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Coke, Green Mountain deal brings familiar drinks to home market
Coca-Cola is partnering with Green Mountain, known for its single-serve coffee-makers, is developing a machine for cold drinks as well.
The Associated Press
NEW YORK — Coca-Cola is looking to tap into a new market, with plans to let people make its soft drinks and other drinks at home.
The world’s biggest beverage-maker said Wednesday that it’s buying a 10 percent stake in Green Mountain Coffee Roasters for $1.25 billion as part of an agreement to bring its familiar brands into the fast-growing at-home market.
Green Mountain is known for its single-serve coffee-makers but is developing a machine for cold drinks as well.
The deal comes as SodaStream makes an aggressive push to make its at-home carbonation machines a fixture in U.S. kitchens. The Israeli company has touted its machines as a cheaper, more environmentally friendly alternative to buying Coke and Pepsi drinks.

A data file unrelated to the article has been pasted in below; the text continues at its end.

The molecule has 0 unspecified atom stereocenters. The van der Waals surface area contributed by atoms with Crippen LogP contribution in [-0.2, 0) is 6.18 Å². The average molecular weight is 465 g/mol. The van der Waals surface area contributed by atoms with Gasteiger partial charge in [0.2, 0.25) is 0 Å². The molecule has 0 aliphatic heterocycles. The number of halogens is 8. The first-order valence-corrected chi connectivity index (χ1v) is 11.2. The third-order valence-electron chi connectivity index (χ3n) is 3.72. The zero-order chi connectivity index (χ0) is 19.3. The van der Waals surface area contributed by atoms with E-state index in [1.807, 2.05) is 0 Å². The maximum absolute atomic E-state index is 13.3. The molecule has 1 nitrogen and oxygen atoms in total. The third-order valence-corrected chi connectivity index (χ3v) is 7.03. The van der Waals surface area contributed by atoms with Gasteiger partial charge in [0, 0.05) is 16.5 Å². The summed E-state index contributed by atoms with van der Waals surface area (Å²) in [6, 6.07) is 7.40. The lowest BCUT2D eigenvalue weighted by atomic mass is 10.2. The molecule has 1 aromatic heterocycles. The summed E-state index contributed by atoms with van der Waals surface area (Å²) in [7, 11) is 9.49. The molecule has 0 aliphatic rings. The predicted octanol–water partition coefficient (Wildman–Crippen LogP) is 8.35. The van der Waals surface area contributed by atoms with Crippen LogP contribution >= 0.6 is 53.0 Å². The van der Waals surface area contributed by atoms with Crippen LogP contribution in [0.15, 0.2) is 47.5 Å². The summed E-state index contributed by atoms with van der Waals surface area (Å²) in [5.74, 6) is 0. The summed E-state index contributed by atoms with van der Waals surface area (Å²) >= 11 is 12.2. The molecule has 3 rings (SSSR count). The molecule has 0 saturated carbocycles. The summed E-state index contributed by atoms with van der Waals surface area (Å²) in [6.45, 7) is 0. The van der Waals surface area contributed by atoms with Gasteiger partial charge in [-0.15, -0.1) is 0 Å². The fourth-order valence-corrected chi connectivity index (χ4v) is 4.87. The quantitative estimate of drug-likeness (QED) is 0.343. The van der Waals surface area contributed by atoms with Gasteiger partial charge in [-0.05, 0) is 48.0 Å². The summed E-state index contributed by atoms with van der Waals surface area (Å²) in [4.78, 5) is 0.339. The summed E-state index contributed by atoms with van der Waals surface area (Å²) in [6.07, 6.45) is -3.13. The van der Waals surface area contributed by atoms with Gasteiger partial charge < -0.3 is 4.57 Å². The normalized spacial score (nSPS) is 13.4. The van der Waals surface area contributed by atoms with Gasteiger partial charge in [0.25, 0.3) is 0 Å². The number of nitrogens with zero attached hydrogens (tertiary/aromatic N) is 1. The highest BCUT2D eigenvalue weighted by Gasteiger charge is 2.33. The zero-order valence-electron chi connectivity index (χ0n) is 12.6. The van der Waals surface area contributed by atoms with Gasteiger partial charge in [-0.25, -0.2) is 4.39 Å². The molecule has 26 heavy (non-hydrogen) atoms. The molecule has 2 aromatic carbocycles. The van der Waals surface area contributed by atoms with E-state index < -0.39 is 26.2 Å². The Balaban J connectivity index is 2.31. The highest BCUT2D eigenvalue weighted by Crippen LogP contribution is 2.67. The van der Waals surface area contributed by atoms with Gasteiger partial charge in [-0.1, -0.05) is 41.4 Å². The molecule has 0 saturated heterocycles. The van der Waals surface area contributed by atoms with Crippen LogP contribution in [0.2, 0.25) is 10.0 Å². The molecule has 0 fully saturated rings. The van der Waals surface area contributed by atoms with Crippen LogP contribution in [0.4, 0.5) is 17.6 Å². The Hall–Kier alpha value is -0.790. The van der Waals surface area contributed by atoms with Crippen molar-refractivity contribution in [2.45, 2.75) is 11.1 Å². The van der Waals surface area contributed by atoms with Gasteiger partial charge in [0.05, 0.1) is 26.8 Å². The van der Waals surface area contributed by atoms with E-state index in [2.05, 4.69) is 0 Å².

It advertised in the past two Super Bowls, with its latest ad starring actress Scarlett Johansson. Although it’s in just 1 percent of U.S. homes so far, SodaStream has noted that it’s in as many as 25 percent of homes in Sweden.
Investors sent Green Mountain’s stock soaring and SodaStream’s lower after the deal was announced.
In a call with reporters, Coca-Cola CEO Muhtar Kent seemed to play down the idea that the deal might eat into sales of its ready-to-drink bottles and cans.
“This is not a zero-sum game,” Kent said, after saying that the Green Mountain machine represents a “real game-changing innovation.”
Green Mountain’s “Keurig Cold” machine is expected to roll out in the company’s 2015 fiscal year, which begins this fall.
The company says the machine will let people make soft drinks and other beverages with the touch of a button. Like its coffee machines, the cold machine would use pods to make a variety of drinks.
Jonas Feliciano, a beverage-industry analyst for market researcher Euromonitor International, noted that Green Mountain has said its machine will not require CO2 carbonation cylinders. The inconvenience of having to replace the cylinders in SodaStream’s machines has been seen as a barrier to the company’s potential.
Green Mountain CEO Brian Kelley, formerly a Coca-Cola executive, said during the call with reporters that the company plans to “do with cold beverages what has been done with hot tea and coffee.”